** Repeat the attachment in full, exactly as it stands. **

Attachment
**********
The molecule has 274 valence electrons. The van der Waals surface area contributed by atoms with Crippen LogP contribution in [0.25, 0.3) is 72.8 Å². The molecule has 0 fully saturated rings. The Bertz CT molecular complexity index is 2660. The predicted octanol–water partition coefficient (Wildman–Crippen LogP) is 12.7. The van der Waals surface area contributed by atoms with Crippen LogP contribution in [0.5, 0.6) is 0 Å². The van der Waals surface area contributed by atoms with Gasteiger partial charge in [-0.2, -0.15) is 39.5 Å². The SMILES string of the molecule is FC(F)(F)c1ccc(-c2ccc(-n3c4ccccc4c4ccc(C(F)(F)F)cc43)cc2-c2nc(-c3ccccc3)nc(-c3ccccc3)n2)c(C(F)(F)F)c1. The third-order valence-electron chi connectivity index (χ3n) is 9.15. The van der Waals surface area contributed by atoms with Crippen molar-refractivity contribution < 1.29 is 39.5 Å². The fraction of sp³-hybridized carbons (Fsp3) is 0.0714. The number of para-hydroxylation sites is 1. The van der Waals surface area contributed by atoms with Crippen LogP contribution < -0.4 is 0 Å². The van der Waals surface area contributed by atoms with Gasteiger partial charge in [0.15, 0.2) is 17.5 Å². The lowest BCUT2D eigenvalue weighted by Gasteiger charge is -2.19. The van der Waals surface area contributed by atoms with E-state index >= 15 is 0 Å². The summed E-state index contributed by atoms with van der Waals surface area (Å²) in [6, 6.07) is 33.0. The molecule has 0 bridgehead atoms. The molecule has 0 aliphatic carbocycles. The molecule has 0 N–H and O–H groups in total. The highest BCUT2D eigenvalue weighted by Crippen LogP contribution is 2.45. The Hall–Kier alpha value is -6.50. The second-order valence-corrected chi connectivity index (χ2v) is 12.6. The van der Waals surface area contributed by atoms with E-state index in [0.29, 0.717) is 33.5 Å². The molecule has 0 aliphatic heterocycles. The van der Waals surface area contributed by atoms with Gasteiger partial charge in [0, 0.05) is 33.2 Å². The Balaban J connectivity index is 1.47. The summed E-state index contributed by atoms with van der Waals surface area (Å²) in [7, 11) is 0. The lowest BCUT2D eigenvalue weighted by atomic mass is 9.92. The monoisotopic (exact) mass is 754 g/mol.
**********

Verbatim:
The molecule has 274 valence electrons. The van der Waals surface area contributed by atoms with Crippen LogP contribution in [0.25, 0.3) is 72.8 Å². The molecule has 0 fully saturated rings. The Bertz CT molecular complexity index is 2660. The predicted octanol–water partition coefficient (Wildman–Crippen LogP) is 12.7. The van der Waals surface area contributed by atoms with Crippen LogP contribution in [0.5, 0.6) is 0 Å². The van der Waals surface area contributed by atoms with Gasteiger partial charge in [-0.2, -0.15) is 39.5 Å². The SMILES string of the molecule is FC(F)(F)c1ccc(-c2ccc(-n3c4ccccc4c4ccc(C(F)(F)F)cc43)cc2-c2nc(-c3ccccc3)nc(-c3ccccc3)n2)c(C(F)(F)F)c1. The third-order valence-electron chi connectivity index (χ3n) is 9.15. The van der Waals surface area contributed by atoms with Crippen molar-refractivity contribution < 1.29 is 39.5 Å². The fraction of sp³-hybridized carbons (Fsp3) is 0.0714. The number of para-hydroxylation sites is 1. The van der Waals surface area contributed by atoms with Crippen LogP contribution < -0.4 is 0 Å². The van der Waals surface area contributed by atoms with Gasteiger partial charge in [0.15, 0.2) is 17.5 Å². The lowest BCUT2D eigenvalue weighted by Gasteiger charge is -2.19. The van der Waals surface area contributed by atoms with E-state index >= 15 is 0 Å². The summed E-state index contributed by atoms with van der Waals surface area (Å²) in [6, 6.07) is 33.0. The molecule has 0 bridgehead atoms. The molecule has 0 aliphatic carbocycles. The molecule has 0 N–H and O–H groups in total. The highest BCUT2D eigenvalue weighted by Crippen LogP contribution is 2.45. The Hall–Kier alpha value is -6.50. The second-order valence-corrected chi connectivity index (χ2v) is 12.6. The van der Waals surface area contributed by atoms with E-state index in [0.29, 0.717) is 33.5 Å². The molecule has 0 aliphatic heterocycles. The van der Waals surface area contributed by atoms with Gasteiger partial charge in [0, 0.05) is 33.2 Å². The Balaban J connectivity index is 1.47. The summed E-state index contributed by atoms with van der Waals surface area (Å²) in [7, 11) is 0. The lowest BCUT2D eigenvalue weighted by atomic mass is 9.92. The monoisotopic (exact) mass is 754 g/mol.